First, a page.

A directive of the Ministry of Health and Family Welfare in 2016 directed all non-public hospitals to pay a minimal of Rs 20,000 to nurses working at their institutions and supply for all advantages. It is ironic that the identical is but to be carried out for presidency nurses.
The excuse that has been utilized by the Central Government whereas responding to courts pulling them up for underpaying nurses has been that well being is a state topic, and therefore there’s solely a lot that they’ll do to get state governments to pay their nurses.
The Tamil Nadu authorities, on its half, has performed nothing to handle the grievances of the nurses, apart from repress any type of discontent with an iron hand.
“The unions mostly say nothing against the government, in fact, some of them only do this transfer brokerage,” says Sharon.
Most of the unions are led by regularised staff.
When Sharon joined back for duty in February, after two months of unpaid leave, she was posted at a COVID-19 care centre. This is while she was breastfeeding her baby. Her responsibilities involved interacting with positive patients every day.
Illustration by Shrujana Niranjani Shridhar
“It was a risk but I had no choice. Though there is a government order against this, it wasn’t a practical possibility as the department is already understaffed. I had to do it. I just washed up well every time after I went home, I couldn’t do anything more,” she explains.
A month into this, Sharon’s baby fell sick with a high fever and severe wheezing problems. She wasn’t given leave. The baby recovered the first time. The second time the child suffered from a bout of diarrhoea. Again, she was not given leave. All this pushed the family to leave overnight to their hometown.
By now, her husband was really worried. He told her that there is no point in waiting for a transfer, that they might as well borrow the money for the transfer and move. Sharon was in a fix, but she was worried for her child. She reached out to others who had followed the same route and they put her in touch with a broker, who helped her with the transaction.
Once they received the transfer order and moved back, things didn’t brighten up for Sharon though as now she had to travel six hours a day. Initially, she was kept out of COVID-19 obligation as she was breastfeeding, however when her little one turned one 12 months previous, they put her into COVID-19 duty, which involved her being quarantined away for more than a week. During this period, she had to discontinue breastfeeding her child.
“I wanted to breastfeed him for at least six months more, but again, I had no choice. I was told that six months of breastfeeding is sufficient and beyond that, I won’t be allowed to keep away from COVID-19 duty,” she says.
While constantly dealing with a sense of disillusionment and helplessness, Sharon is still very ambitious about her career. She wants to pursue a master’s if possible in the future.
“If I get regularised, then I’ve been told that I can take a few years off to study. Maybe then. But 8,000 nurses recruited before me after the 2015 TNMRB exams are yet to be regularised. I don’t know when my chance will come,” she says.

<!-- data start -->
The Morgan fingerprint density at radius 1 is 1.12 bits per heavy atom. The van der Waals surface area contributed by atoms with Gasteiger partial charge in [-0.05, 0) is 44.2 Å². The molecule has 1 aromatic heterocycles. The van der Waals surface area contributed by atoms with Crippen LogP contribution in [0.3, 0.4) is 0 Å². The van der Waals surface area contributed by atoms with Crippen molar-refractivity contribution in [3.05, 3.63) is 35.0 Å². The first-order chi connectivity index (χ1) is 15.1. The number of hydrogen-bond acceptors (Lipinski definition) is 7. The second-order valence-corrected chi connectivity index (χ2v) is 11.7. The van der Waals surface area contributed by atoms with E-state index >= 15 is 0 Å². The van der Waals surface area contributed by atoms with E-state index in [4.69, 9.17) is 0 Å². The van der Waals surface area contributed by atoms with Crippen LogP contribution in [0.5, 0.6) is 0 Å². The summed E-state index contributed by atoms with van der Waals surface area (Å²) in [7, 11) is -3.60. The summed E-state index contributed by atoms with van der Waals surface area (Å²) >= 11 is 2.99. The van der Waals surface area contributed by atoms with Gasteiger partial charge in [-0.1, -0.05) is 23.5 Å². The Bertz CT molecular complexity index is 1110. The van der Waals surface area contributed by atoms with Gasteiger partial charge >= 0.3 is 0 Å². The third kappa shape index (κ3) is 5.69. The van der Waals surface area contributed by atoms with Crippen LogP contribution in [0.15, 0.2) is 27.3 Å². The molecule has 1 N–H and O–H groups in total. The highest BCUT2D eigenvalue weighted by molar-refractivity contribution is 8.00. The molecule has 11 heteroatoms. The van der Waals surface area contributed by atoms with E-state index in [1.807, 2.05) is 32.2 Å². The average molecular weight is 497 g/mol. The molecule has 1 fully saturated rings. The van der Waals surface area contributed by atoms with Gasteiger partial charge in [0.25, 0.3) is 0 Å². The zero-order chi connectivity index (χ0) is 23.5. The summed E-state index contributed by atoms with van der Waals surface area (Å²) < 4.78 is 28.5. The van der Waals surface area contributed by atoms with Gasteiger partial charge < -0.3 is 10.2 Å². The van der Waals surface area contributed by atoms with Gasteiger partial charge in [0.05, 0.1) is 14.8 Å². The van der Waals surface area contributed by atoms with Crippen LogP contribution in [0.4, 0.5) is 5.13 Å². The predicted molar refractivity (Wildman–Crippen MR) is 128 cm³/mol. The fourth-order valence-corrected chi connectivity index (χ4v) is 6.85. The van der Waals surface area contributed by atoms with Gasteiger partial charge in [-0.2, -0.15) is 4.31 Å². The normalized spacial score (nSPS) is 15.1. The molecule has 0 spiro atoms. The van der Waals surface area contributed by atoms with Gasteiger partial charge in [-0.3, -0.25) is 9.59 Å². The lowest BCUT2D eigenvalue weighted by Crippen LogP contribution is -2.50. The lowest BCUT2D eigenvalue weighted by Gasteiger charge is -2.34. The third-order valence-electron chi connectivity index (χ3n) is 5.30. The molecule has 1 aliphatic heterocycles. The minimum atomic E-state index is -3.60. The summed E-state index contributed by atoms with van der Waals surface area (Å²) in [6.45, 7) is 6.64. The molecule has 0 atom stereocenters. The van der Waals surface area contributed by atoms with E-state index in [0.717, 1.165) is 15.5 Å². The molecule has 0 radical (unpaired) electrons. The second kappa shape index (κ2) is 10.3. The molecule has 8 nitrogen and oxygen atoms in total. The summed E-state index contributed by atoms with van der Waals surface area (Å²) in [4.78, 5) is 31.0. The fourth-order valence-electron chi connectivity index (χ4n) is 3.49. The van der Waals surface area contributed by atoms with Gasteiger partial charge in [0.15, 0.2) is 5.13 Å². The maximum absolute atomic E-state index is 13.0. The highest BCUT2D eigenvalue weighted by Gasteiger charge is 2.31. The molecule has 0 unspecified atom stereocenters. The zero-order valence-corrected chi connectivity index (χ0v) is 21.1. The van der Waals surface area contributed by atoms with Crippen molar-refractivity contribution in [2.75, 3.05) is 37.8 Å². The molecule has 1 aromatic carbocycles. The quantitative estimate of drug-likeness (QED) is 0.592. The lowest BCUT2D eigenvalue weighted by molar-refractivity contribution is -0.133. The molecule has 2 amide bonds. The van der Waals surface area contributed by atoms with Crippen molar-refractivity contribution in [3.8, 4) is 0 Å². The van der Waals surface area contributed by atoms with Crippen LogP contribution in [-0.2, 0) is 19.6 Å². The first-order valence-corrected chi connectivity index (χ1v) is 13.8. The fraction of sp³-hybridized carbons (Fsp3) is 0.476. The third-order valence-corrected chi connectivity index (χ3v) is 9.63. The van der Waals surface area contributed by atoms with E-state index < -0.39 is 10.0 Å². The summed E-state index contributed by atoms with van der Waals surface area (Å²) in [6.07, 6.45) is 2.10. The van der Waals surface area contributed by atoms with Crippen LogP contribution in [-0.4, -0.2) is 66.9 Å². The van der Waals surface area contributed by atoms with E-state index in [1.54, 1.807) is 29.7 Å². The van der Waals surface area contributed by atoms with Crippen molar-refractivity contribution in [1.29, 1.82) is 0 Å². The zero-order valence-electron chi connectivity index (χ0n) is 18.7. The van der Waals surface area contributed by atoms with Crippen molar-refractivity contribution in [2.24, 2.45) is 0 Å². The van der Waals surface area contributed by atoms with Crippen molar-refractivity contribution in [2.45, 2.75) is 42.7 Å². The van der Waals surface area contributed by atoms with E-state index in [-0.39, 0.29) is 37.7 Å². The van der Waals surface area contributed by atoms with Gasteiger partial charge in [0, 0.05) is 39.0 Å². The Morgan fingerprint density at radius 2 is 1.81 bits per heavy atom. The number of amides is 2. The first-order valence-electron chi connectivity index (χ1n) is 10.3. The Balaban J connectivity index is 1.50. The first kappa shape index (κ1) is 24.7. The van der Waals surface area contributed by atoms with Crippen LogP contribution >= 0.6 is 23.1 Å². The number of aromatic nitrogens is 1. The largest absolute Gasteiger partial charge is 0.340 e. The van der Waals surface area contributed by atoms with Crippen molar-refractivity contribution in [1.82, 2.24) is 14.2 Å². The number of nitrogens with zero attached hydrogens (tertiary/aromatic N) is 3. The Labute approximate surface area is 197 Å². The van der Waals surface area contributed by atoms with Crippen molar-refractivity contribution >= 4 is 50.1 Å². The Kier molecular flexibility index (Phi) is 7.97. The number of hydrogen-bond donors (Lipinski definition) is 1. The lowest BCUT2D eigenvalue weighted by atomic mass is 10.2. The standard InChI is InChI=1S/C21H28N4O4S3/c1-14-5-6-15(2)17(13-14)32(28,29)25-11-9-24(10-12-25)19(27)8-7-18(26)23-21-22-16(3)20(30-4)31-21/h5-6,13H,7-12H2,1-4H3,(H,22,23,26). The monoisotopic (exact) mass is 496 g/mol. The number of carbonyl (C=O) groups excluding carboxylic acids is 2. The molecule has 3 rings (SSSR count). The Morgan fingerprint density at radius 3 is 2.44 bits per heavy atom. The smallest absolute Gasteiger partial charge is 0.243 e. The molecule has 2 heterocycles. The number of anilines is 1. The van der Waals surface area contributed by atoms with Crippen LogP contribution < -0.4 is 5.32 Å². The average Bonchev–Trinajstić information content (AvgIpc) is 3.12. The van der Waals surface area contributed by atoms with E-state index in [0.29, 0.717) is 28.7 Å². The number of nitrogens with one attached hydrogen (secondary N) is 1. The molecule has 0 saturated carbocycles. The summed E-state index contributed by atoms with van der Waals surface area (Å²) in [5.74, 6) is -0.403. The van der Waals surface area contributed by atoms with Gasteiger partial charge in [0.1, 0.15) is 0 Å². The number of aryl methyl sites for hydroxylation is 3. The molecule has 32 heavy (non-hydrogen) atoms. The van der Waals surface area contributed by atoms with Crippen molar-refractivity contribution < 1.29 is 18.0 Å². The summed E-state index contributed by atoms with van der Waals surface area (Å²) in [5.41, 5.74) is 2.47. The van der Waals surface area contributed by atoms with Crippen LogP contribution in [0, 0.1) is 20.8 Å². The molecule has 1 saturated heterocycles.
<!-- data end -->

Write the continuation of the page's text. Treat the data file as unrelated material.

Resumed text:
Sharon is in the eligible category for recruitment to AIIMS, after appearing for an exam this year, and she hopes she will soon get a step up from where she is at the moment.
“This is actually a step down for me,” she explains.
Sharon worked as a nurse for seven years before she wrote the TNMRB exams. But when she joined as a government nurse, she was hired at the entry-level. The board doesn’t take into account the varied experience of nurses who write the exams and treats them all as what we commonly refer to as ‘freshers’, irrespective of how many years of work they’ve already put in. Sharon, for instance, has been in highly challenging situations when she worked as an ICU nurse. But now, she works at a PHC, at the entry-level.
When she transferred to her hometown, the other nurses at the PHC did not even allow her to wear a nurse’s coat. “They said it is only for those with 10 years of experience, and that I should wear a dupatta instead,” recollects Sharon. She didn’t say anything, she just stopped wearing her coat.
That the TNMRB has no rationale or a system in place to account for the work experience of nurses taking their exams is worrisome. In addition, the Department of Health and Family Welfare has no system in place for non-regularised nurses like Sharon to share their grievances, whether it is work-related such as transfers or sexual harassment, or personal health problems.
All these nurses are at the mercy of the medical officers they report to. There was nobody that Sharon could turn to, immediately after she was pushed into work in 2020. When her infant son fell sick, Sharon wasn’t allowed to take leave both times. The second time she just left for her hometown with her sick baby, refusing to work anymore. But after a week, she decided to return as her job was the only source of income at the time.
And when she did try to explain her situation to the medical officer, she was subject to a volley of accusatory questions. “I simply stood there, not understanding what to do or say,” says Sharon.
Since the beginning of 2020, Sharon suffered from extreme postpartum despair for months, along with her work circumstances solely amplifying it. She might talk about this with no one at work. There isn’t any area for this dialog, not to mention the choices for counselling or therapy.
Sharon is glad that her husband, with whom she was in love since her college days, is round to handle the youngsters. Otherwise, she isn’t positive if she would nonetheless be working.